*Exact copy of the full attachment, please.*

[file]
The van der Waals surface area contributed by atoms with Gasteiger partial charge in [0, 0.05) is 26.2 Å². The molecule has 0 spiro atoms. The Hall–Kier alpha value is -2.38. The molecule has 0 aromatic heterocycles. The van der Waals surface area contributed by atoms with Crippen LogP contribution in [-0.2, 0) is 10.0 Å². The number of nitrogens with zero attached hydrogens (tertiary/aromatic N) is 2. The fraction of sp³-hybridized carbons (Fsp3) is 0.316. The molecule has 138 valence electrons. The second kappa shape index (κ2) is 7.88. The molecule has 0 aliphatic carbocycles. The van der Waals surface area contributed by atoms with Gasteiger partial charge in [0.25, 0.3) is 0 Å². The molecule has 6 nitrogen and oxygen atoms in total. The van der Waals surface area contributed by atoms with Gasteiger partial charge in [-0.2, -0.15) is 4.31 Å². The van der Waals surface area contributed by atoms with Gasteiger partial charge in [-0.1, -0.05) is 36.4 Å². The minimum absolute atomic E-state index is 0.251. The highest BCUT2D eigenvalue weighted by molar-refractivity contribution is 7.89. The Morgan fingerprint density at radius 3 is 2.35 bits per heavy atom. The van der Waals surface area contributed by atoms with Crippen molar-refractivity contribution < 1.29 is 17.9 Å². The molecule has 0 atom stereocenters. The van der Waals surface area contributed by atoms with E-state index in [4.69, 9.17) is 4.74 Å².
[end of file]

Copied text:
The van der Waals surface area contributed by atoms with Gasteiger partial charge in [0, 0.05) is 26.2 Å². The molecule has 0 spiro atoms. The Hall–Kier alpha value is -2.38. The molecule has 0 aromatic heterocycles. The van der Waals surface area contributed by atoms with Crippen LogP contribution in [-0.2, 0) is 10.0 Å². The number of nitrogens with zero attached hydrogens (tertiary/aromatic N) is 2. The fraction of sp³-hybridized carbons (Fsp3) is 0.316. The molecule has 138 valence electrons. The second kappa shape index (κ2) is 7.88. The molecule has 0 aliphatic carbocycles. The van der Waals surface area contributed by atoms with Gasteiger partial charge in [0.25, 0.3) is 0 Å². The molecule has 6 nitrogen and oxygen atoms in total. The van der Waals surface area contributed by atoms with Gasteiger partial charge in [-0.2, -0.15) is 4.31 Å². The van der Waals surface area contributed by atoms with Gasteiger partial charge in [-0.1, -0.05) is 36.4 Å². The minimum absolute atomic E-state index is 0.251. The highest BCUT2D eigenvalue weighted by molar-refractivity contribution is 7.89. The Morgan fingerprint density at radius 3 is 2.35 bits per heavy atom. The van der Waals surface area contributed by atoms with Crippen molar-refractivity contribution < 1.29 is 17.9 Å². The molecule has 0 atom stereocenters. The van der Waals surface area contributed by atoms with E-state index in [4.69, 9.17) is 4.74 Å².